The next ice age
31 May 2016
Dry ice cleaning – also known as dry ice blasting – was developed in the 1980s as a non-erosive, water and abrasive media free way of cleaning heavy-duty production plant equipment. Stuart Wilders, market sector manager - advanced manufacturing, at BOC looks at how the process is evolving
Dry ice cleaning is well established in a number of industries where it is used in a wide variety of cleaning applications e.g. in moulds for foundries, tyre curing, vehicle seats etc. A major benefit of dry ice blasting is that this process can be carried out without having to disassemble any equipment.
Dry ice is made by compressing dry ice snow crystals to form 3mm diameter pellets which are then propelled by compressed air onto the surfaces to be cleaned. On impact, the solid pellet sublimes into gas which in turn transfers kinetic energy to the surface, causing contaminant embrittlement and detachment whilst minimising abrasion.
Compared to water, solvent or traditional solid blast media based cleaning processes, dry ice blasting offers many benefits; as well as being waterless and non-corrosive, it can clean hot surfaces and areas difficult for brushes to reach, with no hazardous chemicals and no residues. In most cases, cleaning with dry ice is far less labour intensive – and therefore cheaper than other cleaning methods.
Let it snow
In recent years, carbon dioxide cleaning processes have evolved to handle the cleaning of high quality components which could be damaged by more abrasive processes. Snow cleaning, created by de-pressurising liquid carbon dioxide to form tiny dry ice crystals (approximately 10 microns), is most effective for the cleaning of mould release agent residues, oil films, dust, fingerprints and smoke residue.
Snow cleaning is suitable for:
- cleaning prior to painting, lacquering, coating or gluing of plastic components cleaning of production tools (e.g. moulds)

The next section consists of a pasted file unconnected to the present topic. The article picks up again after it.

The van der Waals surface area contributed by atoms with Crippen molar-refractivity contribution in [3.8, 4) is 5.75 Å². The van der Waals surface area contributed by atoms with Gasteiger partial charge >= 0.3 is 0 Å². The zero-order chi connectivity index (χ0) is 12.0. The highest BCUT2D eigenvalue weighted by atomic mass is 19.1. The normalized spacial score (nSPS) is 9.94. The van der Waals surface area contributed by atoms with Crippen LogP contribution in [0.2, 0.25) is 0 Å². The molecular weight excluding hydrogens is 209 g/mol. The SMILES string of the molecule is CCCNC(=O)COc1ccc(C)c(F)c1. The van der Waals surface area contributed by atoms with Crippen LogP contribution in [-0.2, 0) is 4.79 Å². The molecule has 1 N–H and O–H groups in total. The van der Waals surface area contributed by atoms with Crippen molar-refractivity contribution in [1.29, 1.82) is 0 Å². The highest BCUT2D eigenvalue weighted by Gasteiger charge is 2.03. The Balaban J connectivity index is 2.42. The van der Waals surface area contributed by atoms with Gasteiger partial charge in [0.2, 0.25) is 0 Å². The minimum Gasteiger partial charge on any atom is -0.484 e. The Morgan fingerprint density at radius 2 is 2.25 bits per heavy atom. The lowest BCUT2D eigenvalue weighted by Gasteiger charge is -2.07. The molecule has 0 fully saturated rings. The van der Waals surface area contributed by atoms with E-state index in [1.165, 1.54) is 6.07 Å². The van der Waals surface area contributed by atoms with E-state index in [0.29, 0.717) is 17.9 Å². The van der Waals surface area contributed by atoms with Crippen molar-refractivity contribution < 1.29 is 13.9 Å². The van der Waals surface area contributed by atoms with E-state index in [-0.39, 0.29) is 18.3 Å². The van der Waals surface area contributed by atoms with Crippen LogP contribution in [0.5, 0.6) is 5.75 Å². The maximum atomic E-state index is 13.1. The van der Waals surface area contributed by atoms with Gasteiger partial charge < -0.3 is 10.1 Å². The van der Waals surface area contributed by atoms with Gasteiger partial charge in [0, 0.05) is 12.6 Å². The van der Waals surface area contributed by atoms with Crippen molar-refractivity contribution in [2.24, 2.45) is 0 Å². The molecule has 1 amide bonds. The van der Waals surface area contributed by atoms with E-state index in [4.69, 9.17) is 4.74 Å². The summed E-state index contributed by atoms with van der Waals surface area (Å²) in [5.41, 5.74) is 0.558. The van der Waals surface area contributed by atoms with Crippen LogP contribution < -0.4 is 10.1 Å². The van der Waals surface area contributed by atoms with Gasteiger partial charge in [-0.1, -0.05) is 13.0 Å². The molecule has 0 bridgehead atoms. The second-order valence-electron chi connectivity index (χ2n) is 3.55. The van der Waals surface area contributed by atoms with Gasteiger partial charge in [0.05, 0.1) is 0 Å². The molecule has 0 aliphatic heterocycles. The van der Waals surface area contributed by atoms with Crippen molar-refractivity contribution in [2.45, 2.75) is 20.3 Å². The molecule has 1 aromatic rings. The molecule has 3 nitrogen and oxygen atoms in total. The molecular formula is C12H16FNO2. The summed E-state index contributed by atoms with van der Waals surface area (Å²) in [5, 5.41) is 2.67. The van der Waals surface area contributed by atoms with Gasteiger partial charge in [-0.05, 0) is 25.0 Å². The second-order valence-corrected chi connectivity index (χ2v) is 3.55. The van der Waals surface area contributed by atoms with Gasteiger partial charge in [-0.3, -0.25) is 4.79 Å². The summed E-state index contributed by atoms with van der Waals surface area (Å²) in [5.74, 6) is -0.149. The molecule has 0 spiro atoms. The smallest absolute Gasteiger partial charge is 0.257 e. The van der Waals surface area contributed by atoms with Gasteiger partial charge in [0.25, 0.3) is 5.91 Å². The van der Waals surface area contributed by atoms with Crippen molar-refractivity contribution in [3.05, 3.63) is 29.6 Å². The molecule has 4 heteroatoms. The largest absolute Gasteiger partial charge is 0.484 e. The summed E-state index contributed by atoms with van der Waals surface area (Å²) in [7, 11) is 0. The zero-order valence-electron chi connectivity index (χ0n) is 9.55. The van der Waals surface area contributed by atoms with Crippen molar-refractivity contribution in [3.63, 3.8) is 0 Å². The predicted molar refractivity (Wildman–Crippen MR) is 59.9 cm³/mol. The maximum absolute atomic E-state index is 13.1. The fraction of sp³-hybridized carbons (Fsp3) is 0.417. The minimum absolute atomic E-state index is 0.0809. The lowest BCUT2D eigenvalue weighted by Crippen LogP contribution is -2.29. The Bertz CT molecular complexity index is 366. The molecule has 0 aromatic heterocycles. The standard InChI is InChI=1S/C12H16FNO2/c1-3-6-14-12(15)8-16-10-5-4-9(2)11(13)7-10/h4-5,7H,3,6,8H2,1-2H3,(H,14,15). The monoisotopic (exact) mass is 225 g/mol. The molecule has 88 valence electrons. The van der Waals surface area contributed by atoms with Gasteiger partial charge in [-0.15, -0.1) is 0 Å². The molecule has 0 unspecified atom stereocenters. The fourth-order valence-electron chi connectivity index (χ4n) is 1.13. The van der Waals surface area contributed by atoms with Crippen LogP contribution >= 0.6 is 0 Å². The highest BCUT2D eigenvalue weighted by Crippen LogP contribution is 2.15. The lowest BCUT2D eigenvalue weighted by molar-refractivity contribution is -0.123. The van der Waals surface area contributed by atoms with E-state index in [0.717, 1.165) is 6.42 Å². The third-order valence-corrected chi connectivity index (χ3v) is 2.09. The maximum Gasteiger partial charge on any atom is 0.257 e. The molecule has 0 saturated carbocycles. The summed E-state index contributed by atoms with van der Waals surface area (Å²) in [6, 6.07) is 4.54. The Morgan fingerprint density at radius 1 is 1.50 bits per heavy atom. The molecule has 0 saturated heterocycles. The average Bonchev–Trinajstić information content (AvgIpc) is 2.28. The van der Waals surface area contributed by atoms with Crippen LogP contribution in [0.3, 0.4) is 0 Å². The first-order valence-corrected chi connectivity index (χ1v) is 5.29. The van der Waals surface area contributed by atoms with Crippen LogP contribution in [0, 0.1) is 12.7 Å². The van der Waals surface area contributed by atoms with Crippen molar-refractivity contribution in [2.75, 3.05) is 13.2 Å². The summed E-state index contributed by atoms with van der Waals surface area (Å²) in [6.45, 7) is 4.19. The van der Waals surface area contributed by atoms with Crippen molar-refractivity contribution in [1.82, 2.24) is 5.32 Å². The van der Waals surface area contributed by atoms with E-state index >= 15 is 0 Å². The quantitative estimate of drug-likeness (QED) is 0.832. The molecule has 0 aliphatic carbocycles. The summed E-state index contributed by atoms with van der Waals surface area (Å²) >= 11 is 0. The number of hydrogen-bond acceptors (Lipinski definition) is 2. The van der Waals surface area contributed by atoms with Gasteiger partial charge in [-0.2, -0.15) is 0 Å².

- spot cleaning of electronic boards
- removal of flash from machined parts
- cleaning during machining processes
- anti-corrosive oil removal prior to joining of parts
- removal of small contaminants from drilled and tapped holes.
Automation & robotics
In the plastics processing industry, traditionally manufacturers used large-scale aqueous cleaning plants to clean plastic parts including bumpers, outer mirrors, grills and headlights. Nowadays, plastics manufacturers are investing in more modern, automated snow cleaning systems combined with robotics. Cleaning processes lasting several minutes followed by long drying processes have been replaced by snow cleaning systems which not only significantly cut the overall cleaning time but also reduce requirement for capital investment, power costs and plant footprint.
This group of technologies continue to develop. A further innovation incorporating both snow and abrasives was launched in the UK earlier this year. An alternative to manual abrasive cleaning, this is a combination of snow and abrasive, the ratio of which can be adjusted dependent on the nature of the contaminant. The introduction of carbon dioxide into the abrasive cleaning process means less hazardous abrasive product is required, whilst the tiny carbon dioxide crystals ensure cleaning right down to the surface microstructure. Within metal additive manufacturing processes, the technique has been adopted to remove surface oxidisation as well as any un-fused metal powders.
In the UK, companies considering upgrading their cleaning processes can take advantage of the Automated Robotic snow cleaning demonstration facility at BOC’s Manufacturing Technology Centre in Wolverhampton. Manufacturers have the chance to test their own products in cleaning trials using the Cryoclean range of carbon dioxide snow and ice solutions which have been developed and refined by BOC over the past years.
With objectives of reducing production downtime and driving down costs, dry ice, snow and snow and abrasives cleaning technologies give manufacturers a range of tools and a clean and hassle-free way to achieve a high-quality finish.